cus for the coming year. Areas of interest
in this year’s plan include assessment for
chronic care management and payments;
comparisons of payments between pro-vider-based clinics for payment comparisons; prolonged evaluation and management (E/M) services; electronic health
record (EHR) incentives for meaningful
use (though this has, thus far, been aimed
at larger health systems and hospitals);
and the Physician Payment Sunshine
Act to assess how physicians responded
to payments from pharmaceutical companies in their patient care choices.
Do I need to do anything
with my practice?
Compliance programs are
required for all medical offices, even
small practices. They can be scaled to
the office’s individual needs. These pro-
grams create systems within the office
setting to detect and correct potential
fraud and abuse. Though there is no
specified method of creating a program,
the OIG has recommended seven “el-
ements” to consider in designing one:
•Conduct internal auditing and
• Establish written standards for your
• Designate a compliance officer (or
• Educate and train staff.
• Maintain open lines of communication among clinical and office staff.
• Enforce disciplinary standards.
• Respond appropriately to identified
issues with corrective actions.
An effective program should be writ-
ten, distributed and understood by all
members of the practice and have real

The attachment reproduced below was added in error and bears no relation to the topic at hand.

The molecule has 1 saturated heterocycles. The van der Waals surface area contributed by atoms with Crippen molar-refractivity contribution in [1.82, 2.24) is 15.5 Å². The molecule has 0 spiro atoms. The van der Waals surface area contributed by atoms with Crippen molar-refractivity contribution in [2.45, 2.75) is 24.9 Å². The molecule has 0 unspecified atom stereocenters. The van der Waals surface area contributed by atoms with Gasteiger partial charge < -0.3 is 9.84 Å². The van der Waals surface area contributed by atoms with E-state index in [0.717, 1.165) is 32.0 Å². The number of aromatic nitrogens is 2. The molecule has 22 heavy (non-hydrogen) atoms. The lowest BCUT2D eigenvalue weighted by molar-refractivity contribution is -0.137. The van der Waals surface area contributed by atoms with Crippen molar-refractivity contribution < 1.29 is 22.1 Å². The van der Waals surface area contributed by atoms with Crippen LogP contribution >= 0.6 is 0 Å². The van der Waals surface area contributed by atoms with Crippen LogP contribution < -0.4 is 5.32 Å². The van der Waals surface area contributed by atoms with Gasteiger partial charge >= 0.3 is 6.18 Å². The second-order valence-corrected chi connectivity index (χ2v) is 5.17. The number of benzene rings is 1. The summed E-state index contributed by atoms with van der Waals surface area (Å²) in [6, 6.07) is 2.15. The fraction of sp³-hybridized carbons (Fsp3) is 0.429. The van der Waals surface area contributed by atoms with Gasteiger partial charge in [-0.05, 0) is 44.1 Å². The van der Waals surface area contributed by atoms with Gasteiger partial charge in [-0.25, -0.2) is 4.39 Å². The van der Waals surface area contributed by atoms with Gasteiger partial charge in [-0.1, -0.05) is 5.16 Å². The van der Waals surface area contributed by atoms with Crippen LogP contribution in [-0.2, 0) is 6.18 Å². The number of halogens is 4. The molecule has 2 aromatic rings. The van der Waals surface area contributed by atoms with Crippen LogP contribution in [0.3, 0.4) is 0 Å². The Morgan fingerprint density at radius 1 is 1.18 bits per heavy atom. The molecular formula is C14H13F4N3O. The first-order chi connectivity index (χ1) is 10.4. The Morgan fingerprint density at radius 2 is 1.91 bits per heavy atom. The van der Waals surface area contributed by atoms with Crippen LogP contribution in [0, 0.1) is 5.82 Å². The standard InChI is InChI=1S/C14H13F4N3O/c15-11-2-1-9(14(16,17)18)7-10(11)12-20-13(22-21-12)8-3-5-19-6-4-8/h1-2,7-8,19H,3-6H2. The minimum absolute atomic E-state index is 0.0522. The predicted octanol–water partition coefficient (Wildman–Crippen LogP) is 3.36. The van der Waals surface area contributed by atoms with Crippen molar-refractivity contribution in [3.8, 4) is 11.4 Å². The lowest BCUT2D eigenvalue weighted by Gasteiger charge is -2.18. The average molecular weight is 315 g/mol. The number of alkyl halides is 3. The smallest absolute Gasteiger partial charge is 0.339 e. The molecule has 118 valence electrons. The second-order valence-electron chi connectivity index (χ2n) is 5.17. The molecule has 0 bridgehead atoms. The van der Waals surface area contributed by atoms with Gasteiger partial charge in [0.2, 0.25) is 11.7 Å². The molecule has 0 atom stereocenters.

consequences for inappropriate or sus-
pect behaviors. Compliance programs
placed “on the shelf” and not followed
will be viewed as violating the spirit of
the law and may be used to demonstrate
that the practice was aware of its obliga-
tions but failed to follow them.
I want to avoid problems.
Where do I start?
Internal audits are an important aspect of compliance programs
and are a good starting point for practices wanting to do self-monitoring. Some
guidelines for the process might include
obtaining productivity reports from
your billing department, separated by
provider, and estimating distributions
of E/M codes.
Using 12 months of data allows for
seasonal variability and will produce
a more accurate picture of how your
practice and providers code and bill for
services. When reviewing actual records
from each provider, look at the billed
services and the documentation for
those services to verify the codes/mod-ifiers, documented services and billed
charges match. During this review, it
is prudent to determine whether the
records (EHR or written charts) contain pertinent patient information such
as name, dates for services, appropriate
demographic information and allergies,
and accurately captured services. Clear
outliers or particular charges that seem
to be miscoded or billed frequently can
be addressed via processes outlined in
your compliance program.
Take home messages
• Be aware of office processes and
practices that can leave pediatricians
vulnerable to accusations of fraud
and abuse and place them at risk
for fines, licensure issues, exclusion
from payers and criminal liability.
• The OIG and private payers will be
scrutinizing more office-based settings. Prepare now to identify and
respond effectively and swiftly to
• Written compliance programs are required for all practices, big and small.
• Coding at a lower level of care than
warranted by the services provided
in an attempt to stay under the radar
with payer audits can backfire because any coding outliers can trigger
scrutiny. Accurate coding should be
• Internal audits can uncover provider
issues, allowing you to address them
in a comprehensive manner within
your practice’s culture. If you don’t
have the resources or expertise, audit
consulting services are an
Dr. Scibilia is a member
of the AAP Committee
on Medical Liability and